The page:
Rising salaries among foreign workers in Qatar may make it possible for more expats to move their family members here, shifting the country’s demographic makeup, a Dubai-based research firm has said.
The move would undoubtedly be welcomed by many Qatar residents who are living away from their families. However, an influx of spouses and children would have significant implications for the local economy, which is struggling with a shortage of school spaces and rising rental accommodations.
In a recently released publication, Cost of Living Reports Middle East found that the median monthly salary in Qatar rose to QR9,177 (US$2,520) in the first quarter of 2013, a 6 percent increase from the QR8,654 ($2,376) recorded a year earlier.
Wages are expected to rise a further 8 percent this year as Qatar ramps up its preparations for the 2022 World Cup.
The country is facing even more pressure to offer attractive benefit packages to skilled workers, who may be wooed by opportunities elsewhere – notably Dubai, which is launching into a fresh building boom to prepare for the 2020 World Expo.
“Both (Qatar and the UAE) are competing for the same type of people on a narrow deadline,” said Engy Ziedan, a researcher involved in preparing the cost of living report.
While wage increases will likely be the largest for skilled workers, Ziedan told Doha News that salaries are also expected to grow for mid-level earners. This would mean more expats would meet the minimum salary requirements to sponsor their dependents, her report said.
Others, however, say the government would likely find ways to minimize the number of dependents sponsored by low and middle-income workers.
Increasing the number of expat families would put more strain on already overburdened social services, such as paediatric health care, and remove one incentive for workers to return to their home country before they put down deep roots in Qatar.
Zahra Babar, the associate director for research at Georgetown University School of Foreign Service in Qatar, said GCC nations do this by progressively increasing the minimum salary requirements. In Qatar, it’s gone from QR7,000 ($1,922) a few years ago to QR10,000 ($2,746).
“As wages rise … they set the bar higher and higher.”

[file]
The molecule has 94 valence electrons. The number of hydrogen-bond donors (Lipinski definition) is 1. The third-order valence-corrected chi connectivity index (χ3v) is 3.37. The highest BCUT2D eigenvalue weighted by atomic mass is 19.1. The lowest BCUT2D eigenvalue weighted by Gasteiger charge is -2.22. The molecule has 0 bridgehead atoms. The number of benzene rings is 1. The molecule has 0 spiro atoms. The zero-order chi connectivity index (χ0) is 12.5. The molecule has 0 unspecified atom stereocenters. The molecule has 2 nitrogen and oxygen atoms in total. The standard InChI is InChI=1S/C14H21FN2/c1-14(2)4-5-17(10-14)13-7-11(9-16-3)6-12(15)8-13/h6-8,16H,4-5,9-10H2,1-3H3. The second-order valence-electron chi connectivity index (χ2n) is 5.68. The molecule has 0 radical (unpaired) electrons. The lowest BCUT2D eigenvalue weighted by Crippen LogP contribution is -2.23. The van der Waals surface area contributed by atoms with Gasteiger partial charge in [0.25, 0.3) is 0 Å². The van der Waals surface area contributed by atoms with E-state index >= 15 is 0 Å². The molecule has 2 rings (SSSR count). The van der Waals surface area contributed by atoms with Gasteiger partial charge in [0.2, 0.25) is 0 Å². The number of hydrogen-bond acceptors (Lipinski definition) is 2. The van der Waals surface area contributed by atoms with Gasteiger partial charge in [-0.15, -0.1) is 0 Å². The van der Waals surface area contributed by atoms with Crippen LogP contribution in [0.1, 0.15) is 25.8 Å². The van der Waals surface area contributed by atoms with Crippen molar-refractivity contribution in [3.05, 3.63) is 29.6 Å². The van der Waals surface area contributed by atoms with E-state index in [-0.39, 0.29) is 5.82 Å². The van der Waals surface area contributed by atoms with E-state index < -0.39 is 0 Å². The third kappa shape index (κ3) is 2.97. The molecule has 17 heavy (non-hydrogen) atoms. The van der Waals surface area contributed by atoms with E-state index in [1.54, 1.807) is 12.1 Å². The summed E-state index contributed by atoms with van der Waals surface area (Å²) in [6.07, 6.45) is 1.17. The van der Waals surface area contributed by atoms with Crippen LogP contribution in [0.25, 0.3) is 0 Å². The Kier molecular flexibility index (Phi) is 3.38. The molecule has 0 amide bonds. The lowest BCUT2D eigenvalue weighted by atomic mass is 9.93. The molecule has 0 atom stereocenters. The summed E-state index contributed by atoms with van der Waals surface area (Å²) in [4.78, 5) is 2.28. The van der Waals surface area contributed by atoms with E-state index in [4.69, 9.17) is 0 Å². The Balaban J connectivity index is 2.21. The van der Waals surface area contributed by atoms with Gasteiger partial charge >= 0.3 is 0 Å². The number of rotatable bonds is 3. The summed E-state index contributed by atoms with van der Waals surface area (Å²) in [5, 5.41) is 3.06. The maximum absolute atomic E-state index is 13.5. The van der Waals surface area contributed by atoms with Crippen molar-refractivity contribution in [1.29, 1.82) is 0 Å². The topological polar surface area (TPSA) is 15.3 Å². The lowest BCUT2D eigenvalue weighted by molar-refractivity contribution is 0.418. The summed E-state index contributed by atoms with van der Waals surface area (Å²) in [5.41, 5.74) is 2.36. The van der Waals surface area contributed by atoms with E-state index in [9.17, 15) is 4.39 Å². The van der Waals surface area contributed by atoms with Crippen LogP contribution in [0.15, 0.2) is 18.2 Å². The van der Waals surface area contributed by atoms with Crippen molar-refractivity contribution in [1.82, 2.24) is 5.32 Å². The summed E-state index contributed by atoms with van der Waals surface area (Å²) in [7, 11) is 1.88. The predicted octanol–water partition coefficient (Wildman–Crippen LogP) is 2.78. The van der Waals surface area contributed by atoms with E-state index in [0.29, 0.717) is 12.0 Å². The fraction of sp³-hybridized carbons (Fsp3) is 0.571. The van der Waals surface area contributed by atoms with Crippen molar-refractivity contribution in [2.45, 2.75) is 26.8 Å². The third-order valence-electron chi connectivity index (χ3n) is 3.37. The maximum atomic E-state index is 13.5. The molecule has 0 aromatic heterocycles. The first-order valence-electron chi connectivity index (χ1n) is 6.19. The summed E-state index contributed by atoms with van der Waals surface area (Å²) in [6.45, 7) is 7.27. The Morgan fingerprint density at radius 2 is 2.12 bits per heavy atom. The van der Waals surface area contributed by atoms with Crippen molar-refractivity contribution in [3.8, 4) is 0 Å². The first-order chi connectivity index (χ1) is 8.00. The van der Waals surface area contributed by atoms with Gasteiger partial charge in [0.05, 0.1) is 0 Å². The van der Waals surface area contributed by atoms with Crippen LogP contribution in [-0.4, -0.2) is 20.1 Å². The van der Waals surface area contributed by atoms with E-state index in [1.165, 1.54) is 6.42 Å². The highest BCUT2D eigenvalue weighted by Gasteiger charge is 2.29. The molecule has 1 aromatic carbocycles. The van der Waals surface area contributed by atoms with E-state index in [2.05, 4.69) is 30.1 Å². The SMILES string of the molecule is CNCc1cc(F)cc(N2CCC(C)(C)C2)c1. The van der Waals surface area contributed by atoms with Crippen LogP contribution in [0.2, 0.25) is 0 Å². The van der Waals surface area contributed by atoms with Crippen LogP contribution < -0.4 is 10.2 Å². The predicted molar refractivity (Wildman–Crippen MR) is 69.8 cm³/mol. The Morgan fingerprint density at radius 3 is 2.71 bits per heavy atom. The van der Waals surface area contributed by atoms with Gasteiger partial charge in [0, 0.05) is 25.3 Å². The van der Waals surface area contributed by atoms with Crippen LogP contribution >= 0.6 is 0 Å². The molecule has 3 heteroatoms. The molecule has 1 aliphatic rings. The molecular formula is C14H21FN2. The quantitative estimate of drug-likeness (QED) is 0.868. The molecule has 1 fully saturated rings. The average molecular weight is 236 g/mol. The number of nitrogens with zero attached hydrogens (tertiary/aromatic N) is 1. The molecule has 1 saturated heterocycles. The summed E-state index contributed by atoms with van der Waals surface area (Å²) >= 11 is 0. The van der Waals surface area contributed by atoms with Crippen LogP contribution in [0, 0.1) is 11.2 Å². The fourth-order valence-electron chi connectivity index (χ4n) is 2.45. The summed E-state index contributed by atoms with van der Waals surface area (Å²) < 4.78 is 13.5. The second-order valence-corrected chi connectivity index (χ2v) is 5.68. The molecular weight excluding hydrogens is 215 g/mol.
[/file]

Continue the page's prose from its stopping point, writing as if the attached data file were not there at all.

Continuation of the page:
Additionally, many of the expats whose incomes hover right around the minimum salary requirement are women, who often face more difficulty sponsoring their spouses than men.
Still, Zieden said she doesn’t believe this will continue indefinitely, as policymakers add up the outflow of dollars sent out of the country by foreign workers. Data released late last year showed remittances totaled QR9 billion (US$2.47 billion) in the second quarter of 2013 alone.
“Remittances (are) nothing but disposable income made in Qatar and spent outside in
another economy. If that opportunity cost is sufficiently high, the country (may look at) easing the visa restrictions rather than moving the cutoff upwards,” she said.
Zieden said high-level executives, experienced project managers and other professionals are most likely to see their salaries rise in the coming years.
At the opposite end of the spectrum, construction laborers and other blue-collar workers will, at best, receive modest raises. Even though Qatar has a growing need for manpower as it embarks on more infrastructure projects ahead of the World Cup, there remains a plentiful supply of laborers willing to relocate from less-developed economies.
But there’s also another cohort of workers with a monthly salary hovering around the QR10,000 mark.
According to figures provided by Zieden, they include (position followed by 2013 median monthly salary and, in parenthesis, 2014 forecast):
- Receptionist: QR6,500 (QR7,020)
- Sales executive: QR7,500 (QR8,100)
- Marketing co-ordinator: QR8,400 (QR9,072)
- Nurse: QR9,102 (QR9,830.16)
- Logistics administrator: QR10,500 (QR11,340)
- Office manager: QR10,500 (QR11,340)
- IT desktop support: QR11,000 (QR11,880)
- Teacher: QR12,450 (QR13,446)
- CAD technician: QR12,600 (QR13,608)
However, Babar said her research suggests the largest number of foreign workers living in Qatar are in low-income positions – some 700,000 individuals, as of late last year – that pay far below the minimum income required to sponsor family members.
“Obviously the population is growing and attracting more skilled and highly skilled people. (But) proportionally, it does not come close to matching the percentage of number of workers at the other end of the spectrum,” she said.
An influx of families would put additional pressure on Qatar’s already overburdened education system. Figures cited in the Cost of Living report show the number of residents under the age of 19 are forecast to increase 56 percent over the decade, from 289,000 in 2010 to 450,000 in 2020.
The report found that expatriates currently pay an average of US$4,090 (QR14,893) in annual tuition, although costs varied widely between schools. Those teaching the Indian curriculum were the least expensive, while the international baccalaureate topped the scale. The British and US curriculums were in the middle.
(Last year, the Supreme Education Council broke down average tuition fees into slightly different categories.)
Given the relatively high costs of education in Qatar, Zieden said an increase in the number of expat families supported by workers earning salaries just above QR10,000 cutoff would put disproportionate pressure on schools at the lower end of the tuition scale.
Similarly, these families would also be seeking more modest, less-expensive accommodations – something Zieden said developers generally eschew in favor of luxury homes.
“The government is always pushing for top-notch, expensive developments,” she said, adding that high-end homes are currently being constructed at a greater rate than what the market can absorb. “Which is bad, because it leaves units empty,” Zieden said.